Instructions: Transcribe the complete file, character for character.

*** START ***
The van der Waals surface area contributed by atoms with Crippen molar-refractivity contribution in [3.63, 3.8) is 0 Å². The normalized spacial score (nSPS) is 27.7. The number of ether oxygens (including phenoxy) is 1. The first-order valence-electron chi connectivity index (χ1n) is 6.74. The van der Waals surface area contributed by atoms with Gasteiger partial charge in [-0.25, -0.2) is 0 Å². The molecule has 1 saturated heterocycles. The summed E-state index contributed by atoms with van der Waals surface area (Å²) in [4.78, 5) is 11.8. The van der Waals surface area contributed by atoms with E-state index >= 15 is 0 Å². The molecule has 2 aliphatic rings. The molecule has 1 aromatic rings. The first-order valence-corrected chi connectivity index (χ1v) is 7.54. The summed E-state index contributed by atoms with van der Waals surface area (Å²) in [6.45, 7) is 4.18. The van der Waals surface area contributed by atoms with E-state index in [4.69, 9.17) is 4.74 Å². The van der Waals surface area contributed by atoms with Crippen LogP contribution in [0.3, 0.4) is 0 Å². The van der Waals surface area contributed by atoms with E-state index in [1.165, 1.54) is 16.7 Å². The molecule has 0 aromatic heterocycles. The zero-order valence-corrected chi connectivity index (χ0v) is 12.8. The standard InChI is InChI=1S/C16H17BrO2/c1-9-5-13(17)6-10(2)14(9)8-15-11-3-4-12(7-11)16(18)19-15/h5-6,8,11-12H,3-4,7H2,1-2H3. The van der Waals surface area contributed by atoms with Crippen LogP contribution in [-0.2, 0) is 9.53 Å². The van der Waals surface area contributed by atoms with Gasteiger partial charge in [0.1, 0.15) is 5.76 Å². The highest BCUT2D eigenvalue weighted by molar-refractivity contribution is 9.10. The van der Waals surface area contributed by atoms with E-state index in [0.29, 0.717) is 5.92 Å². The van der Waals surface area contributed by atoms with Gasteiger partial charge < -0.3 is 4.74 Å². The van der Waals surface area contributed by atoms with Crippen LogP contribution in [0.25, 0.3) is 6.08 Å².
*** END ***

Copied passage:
The van der Waals surface area contributed by atoms with Crippen molar-refractivity contribution in [3.63, 3.8) is 0 Å². The normalized spacial score (nSPS) is 27.7. The number of ether oxygens (including phenoxy) is 1. The first-order valence-electron chi connectivity index (χ1n) is 6.74. The van der Waals surface area contributed by atoms with Gasteiger partial charge in [-0.25, -0.2) is 0 Å². The molecule has 1 saturated heterocycles. The summed E-state index contributed by atoms with van der Waals surface area (Å²) in [4.78, 5) is 11.8. The van der Waals surface area contributed by atoms with E-state index >= 15 is 0 Å². The molecule has 2 aliphatic rings. The molecule has 1 aromatic rings. The first-order valence-corrected chi connectivity index (χ1v) is 7.54. The summed E-state index contributed by atoms with van der Waals surface area (Å²) in [6.45, 7) is 4.18. The van der Waals surface area contributed by atoms with E-state index in [4.69, 9.17) is 4.74 Å². The van der Waals surface area contributed by atoms with Crippen LogP contribution in [0.3, 0.4) is 0 Å². The van der Waals surface area contributed by atoms with E-state index in [1.165, 1.54) is 16.7 Å². The molecule has 0 aromatic heterocycles. The zero-order valence-corrected chi connectivity index (χ0v) is 12.8. The standard InChI is InChI=1S/C16H17BrO2/c1-9-5-13(17)6-10(2)14(9)8-15-11-3-4-12(7-11)16(18)19-15/h5-6,8,11-12H,3-4,7H2,1-2H3. The van der Waals surface area contributed by atoms with Crippen LogP contribution in [-0.2, 0) is 9.53 Å². The van der Waals surface area contributed by atoms with Gasteiger partial charge in [0.1, 0.15) is 5.76 Å². The highest BCUT2D eigenvalue weighted by molar-refractivity contribution is 9.10. The van der Waals surface area contributed by atoms with E-state index in [0.29, 0.717) is 5.92 Å². The van der Waals surface area contributed by atoms with Gasteiger partial charge < -0.3 is 4.74 Å². The van der Waals surface area contributed by atoms with Crippen LogP contribution in [0.25, 0.3) is 6.08 Å².